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Padres: position by position

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Padres: position by position

Postby wrveres » Mon Feb 21, 2005 5:06 pm

SD Union Tribune wrote:
Major league level: How good were Mark Loretta and Khalil Greene last season? Perhaps no middle-infield tandem was better. Loretta's combined on-base and slugging percentage (OPS) led all NL second basemen. Only Philadelphia's Jimmy Rollins, among NL shortstops, had a better OPS than the rookie Greene, whose August and September slugging percentages (.524 and .613) befit a leadoff man. In the field, both are playmakers. Phil Nevin returns for his second season at first base. He hit a team-high 26 home runs despite shoulder and knee injuries. The Padres say Sean Burroughs, 24, will beef up his slugging percentage, which fell 37 points to .365, lowest among NL third basemen.

Down on the farm: First baseman Tagg Bozied, coming off surgery to repair a ruptured knee tendon, is on track to start Triple-A Portland's opener. He hit 16 home runs in 213 at-bats last season. Second baseman Josh Barfield, who hit 18 home runs for Double-A Mobile, could be the franchise's top prospect. The system is thin at shortstop and third base.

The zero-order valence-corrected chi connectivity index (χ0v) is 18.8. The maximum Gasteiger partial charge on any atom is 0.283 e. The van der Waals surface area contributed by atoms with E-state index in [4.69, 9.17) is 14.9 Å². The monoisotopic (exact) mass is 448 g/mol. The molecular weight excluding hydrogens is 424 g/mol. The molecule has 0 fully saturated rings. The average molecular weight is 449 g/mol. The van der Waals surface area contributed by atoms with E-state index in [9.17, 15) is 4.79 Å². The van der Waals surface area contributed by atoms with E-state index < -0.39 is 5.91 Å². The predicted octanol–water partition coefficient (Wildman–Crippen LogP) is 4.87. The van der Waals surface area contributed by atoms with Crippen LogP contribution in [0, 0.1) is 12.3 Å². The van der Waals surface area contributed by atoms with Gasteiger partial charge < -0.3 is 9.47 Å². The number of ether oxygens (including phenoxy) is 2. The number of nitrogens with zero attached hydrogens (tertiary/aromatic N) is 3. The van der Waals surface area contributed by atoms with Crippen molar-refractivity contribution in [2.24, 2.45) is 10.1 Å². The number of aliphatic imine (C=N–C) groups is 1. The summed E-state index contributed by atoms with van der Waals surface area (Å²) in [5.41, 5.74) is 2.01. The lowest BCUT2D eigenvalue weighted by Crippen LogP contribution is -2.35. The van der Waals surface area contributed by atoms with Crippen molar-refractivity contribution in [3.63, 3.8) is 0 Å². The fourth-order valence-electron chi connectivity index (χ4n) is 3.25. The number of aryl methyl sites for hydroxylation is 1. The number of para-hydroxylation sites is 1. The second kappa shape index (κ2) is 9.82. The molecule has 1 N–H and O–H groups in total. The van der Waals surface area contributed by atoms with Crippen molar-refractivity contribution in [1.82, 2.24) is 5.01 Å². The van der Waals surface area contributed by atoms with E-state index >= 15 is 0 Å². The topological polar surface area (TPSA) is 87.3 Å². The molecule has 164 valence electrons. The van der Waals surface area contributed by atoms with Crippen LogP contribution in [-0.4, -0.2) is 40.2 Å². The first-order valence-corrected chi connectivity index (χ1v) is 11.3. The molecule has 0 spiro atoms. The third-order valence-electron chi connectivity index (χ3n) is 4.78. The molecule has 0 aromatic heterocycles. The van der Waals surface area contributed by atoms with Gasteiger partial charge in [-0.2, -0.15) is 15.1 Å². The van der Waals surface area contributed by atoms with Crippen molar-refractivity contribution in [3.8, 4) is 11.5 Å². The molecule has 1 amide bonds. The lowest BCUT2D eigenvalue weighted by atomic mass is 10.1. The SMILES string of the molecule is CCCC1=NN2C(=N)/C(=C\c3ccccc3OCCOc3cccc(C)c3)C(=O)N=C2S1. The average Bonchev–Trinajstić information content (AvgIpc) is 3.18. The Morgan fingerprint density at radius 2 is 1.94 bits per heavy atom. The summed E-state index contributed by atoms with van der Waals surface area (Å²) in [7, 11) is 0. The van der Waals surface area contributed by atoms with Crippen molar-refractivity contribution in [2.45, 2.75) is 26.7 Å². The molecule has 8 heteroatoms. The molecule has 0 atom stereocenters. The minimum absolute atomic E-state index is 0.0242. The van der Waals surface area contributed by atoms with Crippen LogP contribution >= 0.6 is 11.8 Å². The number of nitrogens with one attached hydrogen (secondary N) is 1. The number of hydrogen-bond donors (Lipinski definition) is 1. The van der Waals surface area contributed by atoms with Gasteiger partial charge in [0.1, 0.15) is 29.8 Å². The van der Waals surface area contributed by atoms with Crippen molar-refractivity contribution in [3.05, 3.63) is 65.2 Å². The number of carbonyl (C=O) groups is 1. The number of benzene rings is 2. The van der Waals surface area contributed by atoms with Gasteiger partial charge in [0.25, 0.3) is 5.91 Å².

Major league level: Center fielder Dave Roberts is the only new face in the regular lineup. With Loretta batting behind him, Roberts should enjoy his return to regular leadoff duty, provided his balky hamstrings hold up. Left fielder Ryan Klesko has been doing baseball activities this month and reports no problems with his right shoulder, repaired in September 2003. After a dismal first half last year, Klesko came alive, compiling a 1.077 OPS in September. Brian Giles, eligible for free agency in November, returns for his second season with the Padres. His baserunning and energy help the club even when his bat is cold. Defensively, this group appears ill-fitted to Petco Park, and its overall throwing skill is weak.

Down on the farm: Center fielder Freddy Guzman could return to the Padres with a strong first half. Major leaguers will again attack him with breaking balls. Left fielder Jon Knott, a marginal defender who has good power, will join Guzman in Portland. Paul McAnulty's left-handed bat could earn him a September call-up.

Major league level: Newcomer Ramon Hernandez gave the Padres the most home runs by a catcher since Benito Santiago in 1987 and the most RBI since Santiago in 1991. Hernandez played some first base in the Venezuelan winter league to keep his legs fresh and stroke intact. Backup Miguel Ojeda averaged a homer every 19.1 at-bats, the most by a Padre with fewer than 100 at-bats.

Down on the farm: Humberto Quintero is better than some big leaguers but likely will open in Triple-A. Though his throwing and receiving need work, George Kottaras is one of the best reasons to watch the Single-A Lake Elsinore Storm; his left-handed bat makes him one of the franchise's top prospects.